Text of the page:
d. Agency X partners with Key Partner Y to coordinate services. Can revenue generated from app based advertisement and on-vehicle advertisement be used as non-federal match?
Answer: Similar to #c, the applicant may request authorization from FTA to use any potential program income, in this case, advertisement revenue, to meet the cost-sharing or matching requirement of the agreement. Note that the 20% match requirement must be met by the end of the project performance period, or the agency must make up any difference with cash.
e. Are transportation development credits (TDC’s) eligible as a local cost share for the IMI opportunity?
Answer: Yes, TDCs are eligible as local match for the IMI opportunity.
The form does not allow rich text formatting in the fields on the Supplemental Form. We recommend applicants to use just normal alphabet, numbers and normal special characters. Please keep in mind that applicants may attach materials and documentation that supports the proposal submission, including graphics, maps, letters of support and any other documents, as appropriate. Applicants are encouraged to clearly reference any relevant attachment in the supplemental form.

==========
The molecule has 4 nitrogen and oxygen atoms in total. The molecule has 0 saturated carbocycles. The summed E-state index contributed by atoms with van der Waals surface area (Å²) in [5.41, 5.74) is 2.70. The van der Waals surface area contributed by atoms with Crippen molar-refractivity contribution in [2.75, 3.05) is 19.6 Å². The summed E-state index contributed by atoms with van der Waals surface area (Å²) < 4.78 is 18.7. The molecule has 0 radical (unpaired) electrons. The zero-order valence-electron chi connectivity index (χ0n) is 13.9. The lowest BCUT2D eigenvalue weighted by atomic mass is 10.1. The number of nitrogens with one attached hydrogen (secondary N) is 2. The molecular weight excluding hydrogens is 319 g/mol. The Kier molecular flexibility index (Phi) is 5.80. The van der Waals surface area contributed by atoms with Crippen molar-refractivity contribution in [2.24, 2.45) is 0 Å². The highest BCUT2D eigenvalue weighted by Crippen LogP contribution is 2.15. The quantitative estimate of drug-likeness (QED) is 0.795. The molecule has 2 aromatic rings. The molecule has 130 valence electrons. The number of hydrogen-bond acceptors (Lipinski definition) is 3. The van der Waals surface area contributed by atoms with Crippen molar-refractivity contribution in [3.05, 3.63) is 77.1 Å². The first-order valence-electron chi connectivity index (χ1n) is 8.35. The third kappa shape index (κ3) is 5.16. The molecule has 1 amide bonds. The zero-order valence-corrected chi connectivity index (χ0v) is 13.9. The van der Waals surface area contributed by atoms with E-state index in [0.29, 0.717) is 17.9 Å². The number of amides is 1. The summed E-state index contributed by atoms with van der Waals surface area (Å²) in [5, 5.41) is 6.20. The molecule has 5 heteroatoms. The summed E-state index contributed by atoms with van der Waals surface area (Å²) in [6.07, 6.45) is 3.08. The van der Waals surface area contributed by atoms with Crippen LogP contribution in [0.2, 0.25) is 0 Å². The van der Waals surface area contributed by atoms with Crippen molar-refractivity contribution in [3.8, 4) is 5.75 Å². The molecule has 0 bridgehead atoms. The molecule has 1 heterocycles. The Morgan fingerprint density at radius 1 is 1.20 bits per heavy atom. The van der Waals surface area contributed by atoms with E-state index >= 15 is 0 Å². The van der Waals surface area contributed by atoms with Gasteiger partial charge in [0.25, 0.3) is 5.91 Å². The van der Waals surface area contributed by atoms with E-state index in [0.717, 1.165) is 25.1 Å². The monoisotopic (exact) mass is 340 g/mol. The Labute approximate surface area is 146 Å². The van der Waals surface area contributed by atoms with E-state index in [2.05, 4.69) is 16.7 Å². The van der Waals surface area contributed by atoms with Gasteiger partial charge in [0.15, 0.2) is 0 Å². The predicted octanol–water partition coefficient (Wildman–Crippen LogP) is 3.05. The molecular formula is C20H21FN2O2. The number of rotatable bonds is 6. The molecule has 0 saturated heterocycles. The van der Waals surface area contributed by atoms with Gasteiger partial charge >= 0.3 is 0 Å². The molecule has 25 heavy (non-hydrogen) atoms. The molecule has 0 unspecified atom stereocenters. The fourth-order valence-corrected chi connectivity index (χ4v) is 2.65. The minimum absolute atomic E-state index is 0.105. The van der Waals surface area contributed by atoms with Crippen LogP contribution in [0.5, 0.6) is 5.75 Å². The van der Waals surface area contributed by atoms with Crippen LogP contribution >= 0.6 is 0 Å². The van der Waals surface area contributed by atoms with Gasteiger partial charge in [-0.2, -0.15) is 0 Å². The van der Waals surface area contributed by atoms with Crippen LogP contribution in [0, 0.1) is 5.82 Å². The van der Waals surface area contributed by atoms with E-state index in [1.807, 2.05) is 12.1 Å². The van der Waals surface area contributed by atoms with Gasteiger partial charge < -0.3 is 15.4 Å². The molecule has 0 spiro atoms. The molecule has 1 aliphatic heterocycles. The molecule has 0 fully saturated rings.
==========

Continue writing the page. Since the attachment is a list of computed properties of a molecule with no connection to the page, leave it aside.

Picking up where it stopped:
There is no set limit in the Notice of Funding Opportunity (NOFO) with respect to the number of proposals from the same applicant.
If you are a provider of public transportation, you are an eligible applicant. According to Federal transit law (49 U.S.C. § 5302(14)), the term “public transportation” means regular, continuing shared-ride surface transportation services that are open to the general public or open to a segment of the general public defined by age, disability, or low income; and does not include:
- passenger rail transportation provided by the entity described in chapter 243 (or a successor to such entity);
- intercity bus service;
- charter bus service;
- school bus service;
- sightseeing service;
- courtesy shuttle service for patrons of one or more specific establishments; or
- intra-terminal or intra-facility shuttle services.
If the state or local government is a provider of public transportation, whether operated by its own staff or by a contractor, it is an eligible applicant. State and local governments that do not provide public transportation may serve as the applicant if they are submitting an application representing a project within their state or regional project on behalf of a public transportation provider(s).